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Study: Long-term use of linagliptin among Type 2 diabetics is effective


NEW YORK — Extended use of the oral DPP-4 inhibitor linagliptin to lower blood-glucose levels by Type 2 diabetes patients is effective, according to a new study.

A team of eight researchers — four of which work for drug maker Boehringer Ingelheim — examined 2,121 Type 2 diabetes patients that had taken part in four previous 24-week randomized, double-blind, placebo-controlled trials in order to monitor them for a further 78 weeks. The participants who took part in the extended trial came from 231 sites in 32 countries.

In an effort to measure the effective of linagliptin as a monotherapy or in combination with other selected oral antidiabetic medications, subjects who had previously received linagliptin (1,532) continued to do so and those who had received the placebo during the earlier trials (589) also were given the drug during the 78-week trial extension. Linagliptin was administered orally once a day in all cases, either on its own, or in combination with metformin or metformin plus a sulphonylurea or pioglitazone.

"Initial 24-week trials showed that linagliptin, either on its own or with other glucose-lowering agents, was effective in improving glycaemic control without weight gain or an independent increased risk of hypoglycemia," said co-author David Owens, professor emeritus and the Centre for Endocrinology and Diabetes Sciences at Cardiff University in Wales. "Linagliptin works by blocking the action of DPP-4, an enzyme that destroys the hormone GLP-1, which helps the body produce more insulin when it is needed."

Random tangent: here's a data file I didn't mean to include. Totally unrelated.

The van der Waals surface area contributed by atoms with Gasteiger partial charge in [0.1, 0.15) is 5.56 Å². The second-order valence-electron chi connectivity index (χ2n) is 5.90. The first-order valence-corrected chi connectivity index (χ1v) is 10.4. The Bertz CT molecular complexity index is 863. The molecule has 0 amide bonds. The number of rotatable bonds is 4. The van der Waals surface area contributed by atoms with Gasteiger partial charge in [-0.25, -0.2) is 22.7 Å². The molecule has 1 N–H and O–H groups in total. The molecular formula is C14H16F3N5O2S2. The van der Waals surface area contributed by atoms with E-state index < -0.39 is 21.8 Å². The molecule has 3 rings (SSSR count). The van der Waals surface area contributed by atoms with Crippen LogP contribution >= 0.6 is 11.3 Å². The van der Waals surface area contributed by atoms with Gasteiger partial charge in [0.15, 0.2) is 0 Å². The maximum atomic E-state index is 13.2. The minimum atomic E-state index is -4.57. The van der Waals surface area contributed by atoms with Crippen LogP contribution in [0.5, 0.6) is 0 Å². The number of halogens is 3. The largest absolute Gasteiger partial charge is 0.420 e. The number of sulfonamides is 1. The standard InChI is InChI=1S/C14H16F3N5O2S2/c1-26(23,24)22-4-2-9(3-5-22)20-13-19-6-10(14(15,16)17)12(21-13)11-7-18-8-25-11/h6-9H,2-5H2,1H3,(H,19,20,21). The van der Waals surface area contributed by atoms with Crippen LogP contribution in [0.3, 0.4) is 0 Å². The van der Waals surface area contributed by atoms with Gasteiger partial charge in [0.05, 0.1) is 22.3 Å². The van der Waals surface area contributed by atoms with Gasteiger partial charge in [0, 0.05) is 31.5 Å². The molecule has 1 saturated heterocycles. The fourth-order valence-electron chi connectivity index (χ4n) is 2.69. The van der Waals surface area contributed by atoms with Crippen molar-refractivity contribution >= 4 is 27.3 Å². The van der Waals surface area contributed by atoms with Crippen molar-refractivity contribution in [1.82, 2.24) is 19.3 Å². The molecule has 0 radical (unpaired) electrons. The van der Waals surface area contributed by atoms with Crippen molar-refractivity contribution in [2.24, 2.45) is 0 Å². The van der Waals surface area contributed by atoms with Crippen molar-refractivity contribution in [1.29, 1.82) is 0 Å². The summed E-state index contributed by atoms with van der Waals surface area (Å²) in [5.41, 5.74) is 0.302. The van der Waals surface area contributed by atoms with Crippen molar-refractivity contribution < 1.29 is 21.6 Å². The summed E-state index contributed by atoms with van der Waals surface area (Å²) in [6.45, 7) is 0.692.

The researchers found that long-term treatment with linagliptin was well-tolerated with no change in the safety profile observed during the extension study. Those that received linagliptin in the previous studies saw a reduction of 0.8% in their HbA1C levels. Additionally, sustained long-term glycemic control was maintained for up to 102 weeks with either linagliptin monotherapy or linagliptin in combination with other oral glucose-lowering agents. The study findings were published in the International Journal of Clinical Practice.

"Findings from the 78-week open-label extension involving 2,121 people with Type 2 diabetes demonstrate sustained glycemic control for up to 102 weeks treatment duration," Owens said. "They also provide evidence that supports the efficacy and tolerability profile seen in previously reported 24-week studies. Therefore this extension study shows that linagliptin is an effective and well tolerated therapy for the long-term management of Type 2 diabetes."

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